1. DVRs Are Going The Way Of The Dinosaur
This is something we’ve been calling for a while now and the latest Nielsen reports bear us out: DVRs are dying out, especially among the younger generation. It’s a behavior we’ve seen in our own homes and it’s not all that hard to figure out why—DVRing, the practice of actually having to remember when a show is airing according to the linear schedule, so that you can then record it, is fixture of an older generation of TV viewing.
In the newer, time-shifted, TV world, all you will need to know is the name of the show and the latest episodes will be available for you instantly, via voice command. That’s already happening at some level, as many networks, notably HBO and Showtime, make episodes available on their streaming apps at the exact same time they air. So that if it’s 9:08 and you realized you forgot to tune in to Westworld, all you need to do is fire up HBO Go and there it is, ready to watch from the start.
Why It Matters
DVRs enabled a behavior that struck fear into the hearts of networks executives worldwide: ad-skipping. Many DVRs even let you skip in 30 second increments to be, you know, extra sure that you’re zipping past the ads.
VOD, on the other hand, generally comes with non-skippable ads these days. Which is why the networks have eased up on giving the MVPDs rights to the current season stack.
(Quick history lesson: VOD was originally conceived of as a marketing ploy. Viewers would see all the great shows available, maybe watch an episode or two, and then begin watching the show live. No one expected viewers to make it a primary means of watching what was still very much a live medium and so little attention was paid to the interface. VOD was also completely ad free back then and so in order to ensure that viewers didn’t use VOD to watch shows without ads, the networks were limited to the five most recent episodes of the current season as opposed to the entire stack. It’s only been in the last year or two that some networks began to realize that, given non-skippable ads on VOD and current viewer expectations of instant gratification, letting the MVPDs have the full season stack is a smart move.)
What You Need To Do About It
If you’re a network, realize that the VOD train has left the station and is already steaming down the tracks. Let the MVPDs have your full current season stack. Holding it back from them is not going to make more people watch live. It’s going to make fewer people watch period.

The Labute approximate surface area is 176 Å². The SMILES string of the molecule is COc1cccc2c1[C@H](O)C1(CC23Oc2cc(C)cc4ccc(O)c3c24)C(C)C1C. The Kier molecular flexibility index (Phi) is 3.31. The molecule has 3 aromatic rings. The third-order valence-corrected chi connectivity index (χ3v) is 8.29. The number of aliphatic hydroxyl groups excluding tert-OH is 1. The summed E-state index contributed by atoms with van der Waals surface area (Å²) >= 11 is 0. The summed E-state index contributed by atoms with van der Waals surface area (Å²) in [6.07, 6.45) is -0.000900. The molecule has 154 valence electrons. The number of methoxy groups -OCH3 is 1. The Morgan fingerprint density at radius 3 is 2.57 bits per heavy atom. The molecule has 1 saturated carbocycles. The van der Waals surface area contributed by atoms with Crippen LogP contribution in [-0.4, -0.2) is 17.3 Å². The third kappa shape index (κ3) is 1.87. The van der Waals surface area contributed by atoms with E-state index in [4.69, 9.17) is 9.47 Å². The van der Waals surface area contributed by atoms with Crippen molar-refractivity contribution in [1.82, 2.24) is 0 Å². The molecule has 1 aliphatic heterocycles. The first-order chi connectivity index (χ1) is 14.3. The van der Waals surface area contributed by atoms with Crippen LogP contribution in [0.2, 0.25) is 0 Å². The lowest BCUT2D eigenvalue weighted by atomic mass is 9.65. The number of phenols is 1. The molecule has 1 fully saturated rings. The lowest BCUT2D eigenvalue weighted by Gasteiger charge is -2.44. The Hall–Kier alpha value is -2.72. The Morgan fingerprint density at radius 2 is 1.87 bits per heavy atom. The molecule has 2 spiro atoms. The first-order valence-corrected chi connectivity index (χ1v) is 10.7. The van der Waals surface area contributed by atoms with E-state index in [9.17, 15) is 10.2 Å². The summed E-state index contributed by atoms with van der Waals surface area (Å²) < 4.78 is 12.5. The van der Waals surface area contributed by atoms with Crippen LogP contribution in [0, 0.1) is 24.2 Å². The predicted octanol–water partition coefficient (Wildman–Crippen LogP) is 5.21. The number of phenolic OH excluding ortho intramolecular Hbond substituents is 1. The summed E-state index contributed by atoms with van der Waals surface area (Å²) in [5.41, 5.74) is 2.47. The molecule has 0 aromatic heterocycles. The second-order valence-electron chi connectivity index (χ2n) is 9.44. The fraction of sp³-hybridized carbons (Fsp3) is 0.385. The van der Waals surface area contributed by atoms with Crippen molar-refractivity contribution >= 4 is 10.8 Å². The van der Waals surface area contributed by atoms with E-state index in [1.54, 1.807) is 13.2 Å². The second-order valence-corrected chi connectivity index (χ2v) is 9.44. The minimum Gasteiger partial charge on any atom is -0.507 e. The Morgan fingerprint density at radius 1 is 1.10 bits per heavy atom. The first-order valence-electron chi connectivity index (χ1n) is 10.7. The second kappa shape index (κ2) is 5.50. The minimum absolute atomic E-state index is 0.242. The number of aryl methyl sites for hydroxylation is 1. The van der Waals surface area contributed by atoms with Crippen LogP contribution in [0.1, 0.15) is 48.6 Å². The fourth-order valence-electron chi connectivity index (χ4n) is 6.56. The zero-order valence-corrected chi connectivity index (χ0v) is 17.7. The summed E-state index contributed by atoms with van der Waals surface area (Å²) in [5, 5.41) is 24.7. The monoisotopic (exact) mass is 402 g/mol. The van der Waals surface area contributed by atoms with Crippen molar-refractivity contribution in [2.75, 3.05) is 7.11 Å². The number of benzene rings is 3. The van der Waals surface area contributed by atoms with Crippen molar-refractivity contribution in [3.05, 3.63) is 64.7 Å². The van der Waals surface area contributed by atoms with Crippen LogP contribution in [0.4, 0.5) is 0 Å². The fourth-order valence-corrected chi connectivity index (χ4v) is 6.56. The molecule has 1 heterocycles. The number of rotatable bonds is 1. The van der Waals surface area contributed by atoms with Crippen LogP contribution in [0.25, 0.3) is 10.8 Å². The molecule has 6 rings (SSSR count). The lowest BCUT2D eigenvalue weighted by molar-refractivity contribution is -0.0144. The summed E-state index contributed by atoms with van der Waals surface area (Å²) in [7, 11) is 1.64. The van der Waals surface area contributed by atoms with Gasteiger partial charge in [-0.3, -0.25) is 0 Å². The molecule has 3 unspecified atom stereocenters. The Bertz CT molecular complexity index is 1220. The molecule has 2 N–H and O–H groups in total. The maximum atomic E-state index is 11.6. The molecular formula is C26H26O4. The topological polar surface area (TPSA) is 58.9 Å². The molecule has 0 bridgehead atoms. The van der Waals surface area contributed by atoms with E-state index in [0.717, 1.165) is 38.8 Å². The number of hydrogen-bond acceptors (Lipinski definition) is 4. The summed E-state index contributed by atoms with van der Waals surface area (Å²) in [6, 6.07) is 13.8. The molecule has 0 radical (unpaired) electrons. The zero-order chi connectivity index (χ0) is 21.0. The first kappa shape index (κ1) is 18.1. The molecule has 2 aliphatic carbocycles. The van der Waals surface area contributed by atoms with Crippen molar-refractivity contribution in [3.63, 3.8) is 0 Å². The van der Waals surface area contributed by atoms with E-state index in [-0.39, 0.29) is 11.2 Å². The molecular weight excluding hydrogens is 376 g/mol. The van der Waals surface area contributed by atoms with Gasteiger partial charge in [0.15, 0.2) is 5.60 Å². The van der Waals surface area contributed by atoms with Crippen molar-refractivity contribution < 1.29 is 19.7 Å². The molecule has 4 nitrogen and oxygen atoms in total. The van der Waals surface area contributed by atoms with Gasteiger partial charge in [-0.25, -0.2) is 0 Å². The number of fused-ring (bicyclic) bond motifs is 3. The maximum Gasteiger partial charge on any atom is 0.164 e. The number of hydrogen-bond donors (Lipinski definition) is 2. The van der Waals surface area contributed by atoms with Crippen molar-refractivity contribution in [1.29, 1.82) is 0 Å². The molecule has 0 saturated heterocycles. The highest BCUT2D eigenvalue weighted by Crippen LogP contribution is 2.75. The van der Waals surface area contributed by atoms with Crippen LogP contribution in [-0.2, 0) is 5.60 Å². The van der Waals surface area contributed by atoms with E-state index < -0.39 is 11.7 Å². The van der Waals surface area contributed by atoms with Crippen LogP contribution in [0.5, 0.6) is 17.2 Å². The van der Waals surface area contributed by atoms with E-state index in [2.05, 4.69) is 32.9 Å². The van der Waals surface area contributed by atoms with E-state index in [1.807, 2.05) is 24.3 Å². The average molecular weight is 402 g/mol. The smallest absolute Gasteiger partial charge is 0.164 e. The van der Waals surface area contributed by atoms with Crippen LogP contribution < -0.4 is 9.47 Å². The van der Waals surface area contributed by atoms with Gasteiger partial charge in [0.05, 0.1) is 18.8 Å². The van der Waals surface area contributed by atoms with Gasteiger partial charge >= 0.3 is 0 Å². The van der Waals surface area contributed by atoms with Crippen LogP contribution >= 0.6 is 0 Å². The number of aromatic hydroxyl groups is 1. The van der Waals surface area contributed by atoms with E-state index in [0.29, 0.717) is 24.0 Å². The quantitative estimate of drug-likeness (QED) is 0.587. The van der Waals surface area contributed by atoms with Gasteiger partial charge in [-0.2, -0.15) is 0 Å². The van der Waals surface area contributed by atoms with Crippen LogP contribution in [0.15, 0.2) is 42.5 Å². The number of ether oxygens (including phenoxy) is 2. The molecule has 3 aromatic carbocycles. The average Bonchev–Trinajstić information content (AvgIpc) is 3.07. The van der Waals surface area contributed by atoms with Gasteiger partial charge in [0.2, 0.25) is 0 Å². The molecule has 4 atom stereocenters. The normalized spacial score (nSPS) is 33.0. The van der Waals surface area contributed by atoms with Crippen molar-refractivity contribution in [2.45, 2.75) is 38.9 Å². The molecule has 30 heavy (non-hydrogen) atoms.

If you’re an MVPD, please, for the love of all that is holy, do something about the interface on your VOD offering. Most of them are beyond painful and you’d increase stickiness tenfold if you just showed those interfaces some love.
If you’re an advertiser, understand that much of your audience is going to be watching via VOD and set your media plans accordingly.
And finally, if you’re an ad agency, be very happy that people will no longer have the technology to easily skip past your TV commercials. Though we’d urge you to consider why they wanted to do so in the first place.
2. YouTube To Start Taking Paid Recommendations From Music Labels
Two situations near and dear to our hearts play out in this next story, about YouTube’s decision to begin allowing record labels to pay for better pole position in their music recommendations.
The first is who is responsible: Lyor Cohen, a well-known former record company executive who is now YouTube’s Global Head of Music. For some time now, we’ve been banging on that one reason MCNs, telcos whose names begin with V and internet companies have such a hard time in the entertainment space is that they hire the wrong people. Rather than bring in people with actual Hollywood experience, they hire some random engineer or direct marketing success story who proceeds to make a mess of things, e.g., Scare PewDiePie. But Cohen has strong entertainment industry chops and understands how the music business actually works.
The second is paid recommendations. This is going to become a nice secondary revenue stream for the MVPDs as they move their program guides from a grid based system to a recommendation based one. If recommendations are done right, they’re fairly seamless. We’re guessing many/most Spotify users have no idea that they are sometimes seeing paid recommendations. They also give the networks a way to promote their programming to a very targeted audience, one who is looking to watch a TV show at that very moment. That’s a all around.
Why It Matters
The media ecosystem is changing. Too many view recommendations through the prism of Taboola and Outbrain, two systems that feel an appropriate recommendation at the end of a thought piece about the French elections is “Ten Hollywood Stars Over 40 Who Have Gone Topless On Camera.”
But in reality, recommendations can be seamless and can enhance a platform’s bottom line without detracting from the user experience, resorting to clickbait or shunting independent work off to Neverland.
What You Need To Do About It
If you’re an MVPD, start thinking about how you’d build paid recommendations into your revamped program guide.
If you’re a network, think about how much better your promotions might be with better targeting and how much less reliant on Facebook you’d be.